Home | Arachnids | Tarantulas | Tarantulas in Captivity, Part II

Tarantulas in Captivity, Part II

Note: Please see Tarantulas in Captivity: An Overview of Popular Species for information on other species and an overview of tarantula-keeping.

 

Sri Lankan Ornamental Tarantula, Poecilotheria fasciata

Beautifully colored in gray and greenish-brown with an overlying pattern of light gray, these striking, arboreal tarantulas hail from Sri Lanka and neighboring southern India.  The undersides of the first 2 pairs of legs are bright yellow, adding greatly to the effect of their threat display.

Although they do well in captivity, it must be remembered that these spiders are fast-moving and high strung, with possibly the most powerful tarantula venoms known (such has not proven dangerous to people, but, as with all venoms, the potential for severe allergic reactions exists).  They should not be handled.

 

Ornamental tarantulas should be housed in a tall terrarium with ample climbing surfaces.  A hollow branch or bamboo stick should be provided as a hiding spot – unlike pink-toed and other arboreal spiders, ornamental tarantulas do not construct substantial silken retreats.  They occur in habitats subjected to a prolonged dry season – in captivity, a daily misting of water will satisfy their needs. Ornamentals are one of the few tarantulas that can sometimes be kept in groups (the pink toed tarantulas, Avicularia spp., are the other; please see Part I of this article for cautions) – several spiderlings have even been observed feeding upon the same insect!  Their diet should consist of roaches, crickets, waxworms and wild-caught insects such as moths.

 

Suntiger Tarantula, Psalmopoeus irminia

Venezuela’s suntiger is quite large for an arboreal tarantula, and strikingly marked in black and red.  These qualities, and its relative hardiness, have added to its popularity in recent years – in fact, this species has even been hybridized with the closely related Trinidad chevron tarantula,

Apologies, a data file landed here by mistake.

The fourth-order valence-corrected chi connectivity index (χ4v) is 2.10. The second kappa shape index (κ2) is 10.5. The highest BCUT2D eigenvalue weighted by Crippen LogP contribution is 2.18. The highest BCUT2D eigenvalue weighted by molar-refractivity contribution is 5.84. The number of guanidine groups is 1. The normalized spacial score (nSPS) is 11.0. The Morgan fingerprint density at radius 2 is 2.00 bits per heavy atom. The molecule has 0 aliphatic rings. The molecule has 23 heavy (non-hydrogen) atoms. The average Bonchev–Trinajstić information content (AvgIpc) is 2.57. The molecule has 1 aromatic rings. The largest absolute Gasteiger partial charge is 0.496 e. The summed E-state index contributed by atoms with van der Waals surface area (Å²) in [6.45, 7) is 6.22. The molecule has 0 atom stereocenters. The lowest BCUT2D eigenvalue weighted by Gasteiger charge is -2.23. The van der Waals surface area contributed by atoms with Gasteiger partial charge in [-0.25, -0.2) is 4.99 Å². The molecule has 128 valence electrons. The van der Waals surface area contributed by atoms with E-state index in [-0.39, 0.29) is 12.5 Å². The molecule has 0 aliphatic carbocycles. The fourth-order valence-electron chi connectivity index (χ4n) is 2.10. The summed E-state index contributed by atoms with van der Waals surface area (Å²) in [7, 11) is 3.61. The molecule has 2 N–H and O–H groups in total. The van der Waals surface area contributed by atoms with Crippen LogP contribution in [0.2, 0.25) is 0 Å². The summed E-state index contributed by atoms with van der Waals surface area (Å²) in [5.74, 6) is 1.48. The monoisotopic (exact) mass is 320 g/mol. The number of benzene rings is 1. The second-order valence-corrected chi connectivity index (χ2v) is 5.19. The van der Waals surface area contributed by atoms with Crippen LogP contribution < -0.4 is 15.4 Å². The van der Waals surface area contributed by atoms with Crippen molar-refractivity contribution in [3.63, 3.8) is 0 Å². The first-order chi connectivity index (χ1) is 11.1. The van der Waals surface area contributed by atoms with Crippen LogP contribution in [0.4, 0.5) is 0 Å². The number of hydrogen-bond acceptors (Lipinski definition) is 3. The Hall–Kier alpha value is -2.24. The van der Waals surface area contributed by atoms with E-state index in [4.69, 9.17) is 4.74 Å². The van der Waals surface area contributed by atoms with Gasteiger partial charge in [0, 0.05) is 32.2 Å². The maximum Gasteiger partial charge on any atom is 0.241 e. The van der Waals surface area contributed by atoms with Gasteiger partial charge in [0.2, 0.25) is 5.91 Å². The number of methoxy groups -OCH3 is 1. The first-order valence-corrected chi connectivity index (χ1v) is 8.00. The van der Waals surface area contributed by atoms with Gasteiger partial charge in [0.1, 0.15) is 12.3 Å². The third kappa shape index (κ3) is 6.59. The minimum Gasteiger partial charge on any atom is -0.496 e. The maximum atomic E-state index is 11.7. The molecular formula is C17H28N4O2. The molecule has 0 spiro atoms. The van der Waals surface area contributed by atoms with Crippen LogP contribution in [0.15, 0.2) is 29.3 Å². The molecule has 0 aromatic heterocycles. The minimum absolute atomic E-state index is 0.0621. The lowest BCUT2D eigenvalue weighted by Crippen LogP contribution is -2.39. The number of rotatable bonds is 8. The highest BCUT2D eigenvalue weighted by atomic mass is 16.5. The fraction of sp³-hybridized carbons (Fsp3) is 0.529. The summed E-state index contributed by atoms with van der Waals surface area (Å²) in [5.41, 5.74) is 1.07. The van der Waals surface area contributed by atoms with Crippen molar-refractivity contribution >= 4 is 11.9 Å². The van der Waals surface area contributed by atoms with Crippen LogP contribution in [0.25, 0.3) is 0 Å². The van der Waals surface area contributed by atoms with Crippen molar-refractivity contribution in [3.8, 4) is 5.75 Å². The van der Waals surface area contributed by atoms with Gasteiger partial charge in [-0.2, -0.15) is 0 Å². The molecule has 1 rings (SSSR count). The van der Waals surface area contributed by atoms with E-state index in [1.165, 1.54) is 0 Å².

P. cambridgei (the offspring are sterile and not brightly-marked). 

 

Suntigers require high humidity and should be kept in a tall terrarium over a moist substrate  and sprayed with water daily.  Clumps of damp sphagnum moss  wedged among the branches and other climbing surfaces will also help in maintaining moisture levels.

Ravenous predators (feed them crickets, roaches, waxworms, moths and other insects) and quick to “take offense”, these beauties live up to the “tiger” portion of their name quite well!

 

Haitian Brown Tarantula, Phormictopus cancerides

This species was formerly imported in large numbers, and was relatively inexpensive for such a large spider.  The state of Florida now prohibits its sale, and importations have fallen off, but captive-hatched animals are regularly available.

 

Native to Hispaniola (Haiti and the Dominican Republic) and Puerto Rico, with close relatives in Cuba, this large, ground-dwelling spider is dark brown in color.  The males are infused with an attractive purple iridescence.  Field reports indicate that they are less likely than other tarantulas to use a specific shelter, and may wander about in search of prey in the manner of wolf spiders.

 

Haitian browns should be kept on a moist substrate  and provided with a cave  in which to hide.  Females are long-lived, easily reaching the 20 year mark in captivity, but their size and willingness to bite and shed urticating hairs renders them unsuitable for those new to tarantula-keeping.  In common with tarantulas from similar habitats, Haitian browns relish earthworms (worms are usually rejected by arboreal and desert-dwelling spiders).  They will also take crickets, roaches, wild-caught insects and dead pink mice.

 

Mexican or Arizona Blond Tarantula, Aphonopelma chalcodes